Newspaper Archive of
The Florala News
Florala , Alabama
Lyft
December 3, 1970     The Florala News
PAGE 7     (7 of 8 available)        PREVIOUS     NEXT      Full Size Image
 
PAGE 7     (7 of 8 available)        PREVIOUS     NEXT      Full Size Image
December 3, 1970
 

Newspaper Archive of The Florala News produced by SmallTownPapers, Inc.
Website © 2017. All content copyrighted. Copyright Information.     Terms Of Use.     Request Content Removal.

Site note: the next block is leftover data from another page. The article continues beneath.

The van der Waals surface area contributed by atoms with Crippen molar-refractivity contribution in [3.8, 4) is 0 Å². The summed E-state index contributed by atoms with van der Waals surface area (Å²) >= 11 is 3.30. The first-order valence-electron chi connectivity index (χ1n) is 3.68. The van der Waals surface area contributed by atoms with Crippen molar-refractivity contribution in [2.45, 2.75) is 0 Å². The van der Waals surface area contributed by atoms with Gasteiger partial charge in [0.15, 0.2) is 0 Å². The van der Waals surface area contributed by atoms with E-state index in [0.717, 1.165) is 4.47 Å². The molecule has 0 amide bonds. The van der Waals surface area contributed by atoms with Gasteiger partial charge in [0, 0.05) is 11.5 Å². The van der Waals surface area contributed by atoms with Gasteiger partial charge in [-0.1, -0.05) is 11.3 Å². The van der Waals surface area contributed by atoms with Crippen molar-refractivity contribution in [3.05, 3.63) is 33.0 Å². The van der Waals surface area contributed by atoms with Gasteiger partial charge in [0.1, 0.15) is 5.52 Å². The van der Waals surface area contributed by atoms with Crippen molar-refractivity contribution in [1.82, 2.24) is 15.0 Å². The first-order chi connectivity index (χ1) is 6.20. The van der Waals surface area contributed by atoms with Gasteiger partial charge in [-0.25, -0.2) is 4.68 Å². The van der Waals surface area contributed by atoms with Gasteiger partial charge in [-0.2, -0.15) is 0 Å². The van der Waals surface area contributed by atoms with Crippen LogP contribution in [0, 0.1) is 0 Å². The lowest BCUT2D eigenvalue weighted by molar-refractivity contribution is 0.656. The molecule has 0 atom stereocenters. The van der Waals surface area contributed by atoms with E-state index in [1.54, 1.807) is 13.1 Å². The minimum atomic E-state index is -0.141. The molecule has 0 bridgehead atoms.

ION S TO G I IBUTION ?, PAGE • • • • • • Monday, November 16, 1970, began the same as any the school day ended quite abruptly and most for members of the Wildcat Football team. The that the football season was over, even though it known, was still hard to accept. Since the team exactly look forward to those gruelling hours of hard called football practice, one would thing that the WOuld be jubilant that the season was over, especially its outcome. However, this was not to be. final bell rang Men- the team wasn't on the field. no upcominggame to to, to think about. was only a void - a ' feeling that nothing can rolled around, this even more apparent. just no football game gone. the Cats failed to win season, there was al- unparaUeled antici- each game °~ld not be compared other feeling. Yet of this is gone -until which seems a long ...MRS. KENDRICK A BUSY TEACHER A busy home economics tea- chef, F.H.A. sponsor, Cov- ington County High graduate plus a Master's Degree from Auburn is a brief profile of Mrs. Mildred P. Kendrick, tea- cher at Florala High School. Many C.C.HZ. graduates can remember when Mrs. Kendrick was the very versatilebusiness teacher conducting a shorthand of the loss of eight hard-working sen- win be lost through next year can hardly Even with a 0-10 the season, itwas still Invaluable exper- gained by the re- players, who will wiser, and thus next year. Cats can only improve. next year is a long spring trining 5 in the future, and the months away. In football there may be trying to fill its football can never and typing class at the very be replaced; its excite- same timel Even now, all stu= hard work, disappoint- dents are familiar with her ~, anxieties, and spiritwill brisk, determined walk, her to live at F.H.S. both threat to pinch their heads off tTEST .LENGE and in the future. SASSER- '˘Pre- ray greatest challenge is Band Festival' on November 7, 1970. rated on my perfor- as drum majorette for the festival." ADAMS . "My greatest was when I went to and entered a hair contest. We had 45 to comb out our model. four models there had long hair. We ill afraid until the end. came out all right third place." DUNN - 'q guess my year the Alabama Music Festival at the of Alabama. I was because I didn't anyone in my band. I inferior because it that everyone there their instrumentbet- I. I feel better about and I plan on going year." YOU KNOW THAT was on Fri- end we played Black Cats7 Beggett is supersti- Maddox is very punny? Beauty Pageant was a while yet being very concerned about them, and her success- ful beauty contest sponsored annually by the F.H.A. In talking with Mrs. Kendrick, this interviewer askedher about changes in education: "There has been little change in the students' attitudes of today but they are lazier than students of yesterday. Perhaps this can be blamed on the principle of the easy life most of us enjoy today. Too, some students today for- get to be courteous unless they are reprimanded. Yesterday, it was a way of life.,' "In my old school days, we did more socializing. The reason this is not so today is that it's so easy to go out of town to other entertainments. When asked to express her opinion on how teachers had changed over the years, Mrs. Kendrlck broke into a smile. ',Well, I have always been a strict disciplinarian and I al- ways will be. However, as a whole, teachers of today are not as strict as theyonce were." Mrs. Kendrick is an active member of Delta Kappa Gamma, various teachers' organiza- tions, and the First Baptist Church. These and the teaching of young people are Mrs. Ken. drick's matn enjoyments of life. Of course, her ultimate enjoy- ment circulates around her seven active grandsonsl Everyone at F.H.S. enjoys Mrs. Kendrick and hopes she never retires. December Birthdays Gary Keith Maurey ......... I JoAnn Ansley .............. 2 Willie Larry Cooper ......... 2 Janice Hudson .............. 3 Ferrin Seay ................ 3 Kenneth Vanghn.. ........... 3 Henrietta Garret ........... 4 Willie Gilbert .............. 4 Emmit Brooks, Jr ........... 5 Pamela Windham ...... 5 Jimmy Thompson ........... 6 Sherry Woodham ............ 6 Gwendolyn Thompson ........ 6 Danny Franklin ............. 7 Debra Ann Baker ........... 8 Donald Durkee .............. 8 Shirley Ann Jowers ......... 8 Jerry Hunter .............. 10 Harris Le Malre ........... 11 YESTERYEAR vs. 1970 To keep the peace, each mae- istrate had learned to shoot from the hip. To keep the votes, each can- didate has learned to shoot from the lip. are 109 Freshmen, 88 Juniors, and FHS7 Rlchburg is a great hasbe- our first game is Dec. floors at FHS are very Right? Last week Coach Odom was interviewed about the basket- bali outlook for this year. He said that at the present timewe can't determine the team until we '~ut it all together". He also said, "Attitude and dedi- cation are the keys to success in anything. By the time we play there will be no doubt about theteem being physically prepared to play. Skill and conditioning aren't going to as- ******** • . • FHS REPORTER JOYCE HARRISON TALKS WITH COACH ODOM sure great success, though. To be more than mediocre, we have to have the drive and deter- ruination to do great things. To do great things you have to have extraordinary effort from ordinary people. Not onlydowe need great desire and drive from the players to win, but from the student body aswell." Coach Odom believes that the people who will win are the people who want to win the most. • • • JEALINE POUND STUDENT OF THE WEEK Winners Jelaine Pound is one of our new freshman faces here at FHS. She seems to be one of the ninth grade's intellec- tuals, and says that she looks forward to the day she's not a freshman anymore. Jelaine's hobbies include cooking and sewing, ridinghor- sea and watching tennis. She dreams of the day she will go to Jacksonville State Univer- sity or to the University of Alabama and major in science. She would like to become a math teacher, biochemist, or a model. Even though freshmen ac- tivities are limited, Jelaine keeps busy writing newspaper articles, staying on the A honor roll, and participating in all FHA activities. Her motto definitely fits her, as it reads, ',Do the best you can and make the best better." Beauty Contest The new Miss Florala, Miss Peggy Jean Lindsey, had this to say about the contest: "R was very exciting backstage be- cause nobody had any idea who had won. Everybody felt close because we were all competing for the same title. I wasex- tremely nervous because I felt all the people in the audience could see my mistakes. My only regret is that I wish every- body could have gotten something." Miss Debra Ann Baker, the winner of the Junior Miss ti- tle, had these comments about the contest: "The contest brcught everyone closer to- gether. The suspense of waiting to see who the semifinalists were was nerveracking. I was so nervous when they called my name that my knees started shaking and I couldn't move-- I Just couldn't believe itll]l" A special award is given to the girl who is the friendliest and most liked by the girls them- selves. This award, Miss Con- geniality, was given to Miss Barbara Gayle Weeks. Her feelings about the pageant were, 'q feel it was a great honor to be selected as Miss Con- geniality because the girls chose me. The talent com- petition made me the most ner- vous. Backstage we were in such a rush, that we really didn't have time to get ner- vous until we were in line to go on stage." Our congratulatious go out to these girls. We know Flo- rale will be wen represented. WHERE WOULD YOU LIKE 1"O BE? When a group of high school, st0dents were asked the question, 'qf you could be any- where in the world except Flo- rala where would you like to be and why?" there was a variety of answers. PATRICIA HUGHES - "Cali- fornla, because it's a great place to be In the summerfor swimming and boating. Plenty of fruit, too." DAWN WHEELER - "Hawaii, because I love the sports there and" those good looking boys." GREG THAMES - '`Florida, because I llke the water, the beautiful girls, and the sun.', PEGGY HART - "Italy, be- cause I have never been there." SYLVIA JACKSON- "France, I don't know why, but I've always wanted to go there." VIRGINIA PETRITSIS - "Ha- wall, because I adore warm weather and Hawaii has it all year long." JELEDIA CREECH = "Japan, because I enjoy water and mountains and there is plenty of each there." GLENICE JACKSON- "Anda- lusia Highway, because that's where Cecil Scofleld lives." JUDY THOMPSON - "Florida, Boysl" PATRICIA CARROLL- "Opp, because ~he' lives there." ERNESTINE SKANES - "New Orleans, because there are more interesting things to do there." GARY MOWREY - "Rapid City, South Dakota, because it is prettier there and more in- teresting." WAYNE PERDUE -" ,'The Mid- west because of the better hunting there. CATHY COOK - "Hollywond! One block away from Screen Gems Studio because I want to be an actress." • • . BARBARA GAYLE WEEKS cfYou have to have the desire WHAT WOULD YOU DO IF to win not only on Tuesday and SOMEONE GAVE YOU A Friday night, but every night. QUETZAL? You've got to be willing to make BARBARA REYNOLDS - ,vplay sacrifices to win all the time." it." When ordinarypeople, having TERRY HOLLEY - "Bounce ordinary ability, do extra- it." ordinary things,, and play LANE CRAVEY- "Give it with extraordinary desire, we'll back." have "put it all together". JELAINE POUND "Put it When this happens, Mr. Odom in the trash can." has no doubt about the players' SAXON WAGNER - "Look at ability to win. He says that it and look." if we lose--it will be due to poor PATRICIA CARROLL - "Eat coaching, it." In closing, here'satinalquote MR, ODOM - 'q'd eat it it it from the coach. "Great school didn't rub of or wasn't spirit makes a great team. Very hairy." few teams win without student SANDRA HiLSON- "Shoot it." SUppC'-'t." MRS. LANCASTER- 'q'ddrive Hunting Last Saturday and Sunday, Mrs. Dorothy Sellars took stu- dents from Florala, Opp, Laurel Hill, and DeFuniak to Hunting- don College in Montgomery. Mrs. Sellars, a graduate of Huntingdon, chartered a bus and arranged for the students to stay overnight at the Dip- lomat Inn in Montgomery. lege around 5:45 Sunday evening. Several questions were raised. Among them was what fields were to be majors for the students. Most students chose sore0 form of science or math while others chose lan- guage, home economics, and Journalism. Each student learned many Students from Florala, six facts about college. Examples seniors and approximately eight Juniors, met at Mrs. Sellars' house at six o'clock. From there, the students went to the First Methodist Church in Qpp, where more students were picked up. The students then traveled to Montgomery. The students arrived at Huntingdon around 9:00. After registering and picking up name tags at the Delchamp's Student Center, the President of the col- lege spoke to the students and introduced other members of the faculty. He then introduced the chairman of the student body. The student government has almost complete control over affairs in the coDege, even to the extent of having a court to try cases. The seniors taking the com- petitive exams were then dis- missed to the exam room. Usually, only the 20 top scor- ers are inter˘iewed for scholarships. However, since the scores were unusualiyhlgh, twenty-nine students were cho- sen. Of the five seniors from Florala who took the test, three were chosen for interviews. They were Jimmy Brooks, Peb- ble Geohagau and Lana HarreU. Tours of ,the campus were then conducted for the students. l.tmch was served cafeteria style in the college lunchroom. Special tours, for students interested in special fields for their ma~ors, were given. Af- ter these, a special meeting was held in the gymnasium to con- gratulate the winners of the competitive tests. The meeting was then ad- Journed, and the students were then entertaLned by the college, dramatic club in the pre- sentation of ',Caberet." The students then checked in at the Diplomat Inn, where they ate dinner and spent the night. After church the next. morning, the students again had lunch at ItmUngdou. 'l~e stay in Montgomery was then used for sight-seein~. The students arrived home of such facts were: Hunting- don is a more liberal school than other colleges, the ratio of the faculty to the students is 1 to 14 and the class average is only 20 students. Perhaps the most outstanding point of Huntingdon was the helpfulness of the teachers. Each teacher took a very per- soual view of each student by helping them while they were away from college, as well as when they were attending col- lege. it.'' PEGGY LINDSEY - "Put it on my dresser and look at it." JOYCE HARRISON- "Qweet it." DEBBIE DAVIS - "Put it in a drawer." MAVIS WILKINS - "Put it on my desk." PAM McGEE - "Put it in a cage." PATSY LAIRD - "Free it." SHERRY HARRISON - "Give it to Gay." WHAT HAVE YOU BOUGHT RECENTLY THAT YOU DON'T NEED? Mary Kathryu Mitchell - Candy Jamle McPhall - Rollers Debbie Madden - Flngernallpo- lish Gloria Chancy - A sweater Loraine Moody - recess and a lunch ticket Gary Keith Mowrey - maga- zines y Bryant - socks and candy ~,eith Lewis Comic books Bill Sellars - A chance on a cake Jelaine Pound - A swim cap Beth Harrison - Sweet tarts Sylvia Jackson - Perfume Peggy Hart - Rollers Kathy White - Food Verlne Snow - A ring Terry Hughes - A false mus- tache Cheryl Mills - Hair ribbons Wanda Hamilton - Tooth- brush Craig Harrison - A new pair of shoes Victor Anderson - Windbreaker (jacket) Karen Duke - A magazine Larry Carroll - Boot socks Andy Seay - Pacifier for Deb- bte QUESTIONS OF THE WEEK: WHAT IF something that couldn't be stopped hit some- thing that couldn't be moved? WHAT WOULD living in the world be llke if every- one was perfect? IF someone called "Help" what would you do? WHAT STYLE will the girls wear this week? IS IT TRUE blondes have more fun? CAN Mr. Revell keep a straight face one full 5th period? WILLIAM WHO, wrote Julius what? WHAT WILL seniors do after graduation? WHAT are Fords and Chevys made of? WILL ALL Seniors of '71 gra- duate? HOW MANY bricks are in the Florala High School building? HAS ANYONE started doing his theme for Family Living? WHAT WILL the basketball team be like this year? HOPE-THE EVER POTENTIAL What can a student believe7 In himself? Yes, it his wit is dulled. No, if his brain has explored the magic of learning. What, then, can he believe? In words, somber incan- tations repeated over and over that still remain words lost in the wind? In numbers and geometric patterns that create tombs or towers? Neither are enough for belief. Words are the tools of phi.. losophers seeking truth in phrases and further questions. Numbers and patterns are the tools of merchants andbutlders seeking the truths of profit. The question remains: What can a student believe? Or should the question be phrased differently? What can a student hope... And has not hope greater 13o- tential? FRESHMAN REAL PART OF F.H.S. After the first few weeks freshmen of F.H.S. have finally become true members of the school. They elected class officers the second day of school They are: president- Fletcher Gibson, vice-pres- ident- Cheryl Mills, sec- retary - Beth Harrison, and treasurer - Debra Baker. Freshmen have gotten new friends from the two schools and now know each other. The student body of F.H.S. The student body of F.H.S. elected six freshmen girls as Junior Cheerleaders. Mary Kathryn Mitchell is captain and Beth Harrison is co-captain. Other cheerleaders are Debra Baker, Saxon Wagner, Pebble Madden, and Jamie McPhail. The freshman class is proud of their two representatives on the varsity football team. Mel- vin Matthews starts at flanker and Alfred Whitaker seesplenty of playing time at runningback. We congratulate these boys for TAKE TESTS- L.t~IA HARRELL, $1kU~Y BROOKS, DEBEIE GEOHAGAH TO BE . . .KNOW COMPANY In the company of old people, be understanding• In the company of thieves, be wary. In the company of superiors, be attentive. In the company of braggarts, be humble. In the company of good peo- ple, be kind. In the company of enemies, be forgiving. In the company of children, be patient. In the company of the rude and vulgar, be courteous. In the company of sales ar- tists, be broke. In the company of fools, be gone. IS EXPERIENCE the best tea- cher? Some people believe it is the best teacher for fools and that the wise do not need It. How- ever, I believe the fool would be a p~rson who gains nothing from emxerience. WANTEDH The hems of to- day's dresses. Some people have reported seeing them in different places all over the na- tion. Some have been seen in swingin' Kneeville, some on Ankle Boulevard. But most of our calls have been from people who saw them up mingling in the Thighland country. This has caused so much con- fusion that an all alert search is out for these refugees. The main people in charge of this operation are Captain Maxi and Sergeant Mini. Both of these men have been on most of the scenes ~ really know what's going on. If you see any of these hems anywhere, please notify the Seymor (Seemore) Police Dept. Your help will be greatly appreciated. WOULDN'T IT be a wonder= ful world if every human being could contribute Just one worth- while thing to our world? And wouldn't it be a wonderful world it we all practiced kindness and generosity instead of hate and selfishness? Are these thoughts wishful thinking orcouldtheybe a reality? One person's important be- lief: "Some say the Vietnam War is useless. Some say the war is very important. Those peo- ple who think it's useless should talk to a veteran of the war. Are the lives of those who have died to be in vain? That is the fact that is useless. I believe the Vietnam War is not being fought because of grudge or hate for the Viet Cong. I believe it is fought for the prln- ciple of all humans' freedom." ONE PERSON'S opinion - Halrll! Is it aheorshe???That is today's most commonly asked question. The length of hair has caused much confusion among adults as well as younger people. How many boys re- ceive "wolf whistles", hereto- fore reserved for girls. It is literally outrageous for boys to be mistaken for girls. The long hair on boys shows a lack of maturity and also how easily they are swayed by every fad that hits the country. It everyone followed this trend, the country's population would resemble their forefathers who settled this country and itwotdd seem that mankind had not ad- vanced at all. What will boys do next? Will they start wearing dressesor decide to be men? This maybe a question to be faced in the future. playing fine football. Keep it upl JUNIORS MAKE PROGRESS Since the first of the year, Juniors have been busy sel- ling, first magazines, and now candy. The total profits on the magazines was about $597, and the profit on the candy will be about $200. Part of the money the class raised has gone to secure aband for this year's Prom. Theband chosen was Forrest, out of Bir- mingham. Forrest has played at such places as the Univer- sity of Alabama and at Oie Miss. The Junior Class is looking forward to a great prom this year. Several Juniors have been busy taking places of leader- ship in school-wide organiza- tions: Ola Woodham - FHA president, Joe Hooten - editor of annual, president of band council, Steve Windham - vice- president of Beta Club, Sheila Martin - head cheerleader, Eli- zabeth Bates- president of FYCA, and Andy Seay - presi- dent of FFA. !, I I First and foremost in the minds of all seniors is rainier English. Theme writing and tim Elizabethan Age, not to mm~ ........ tion Greek Drama versus Mod- ern Drama ( which Aristotle and Arthu~ Miller) : are on the tip ot mo~t meier tongues.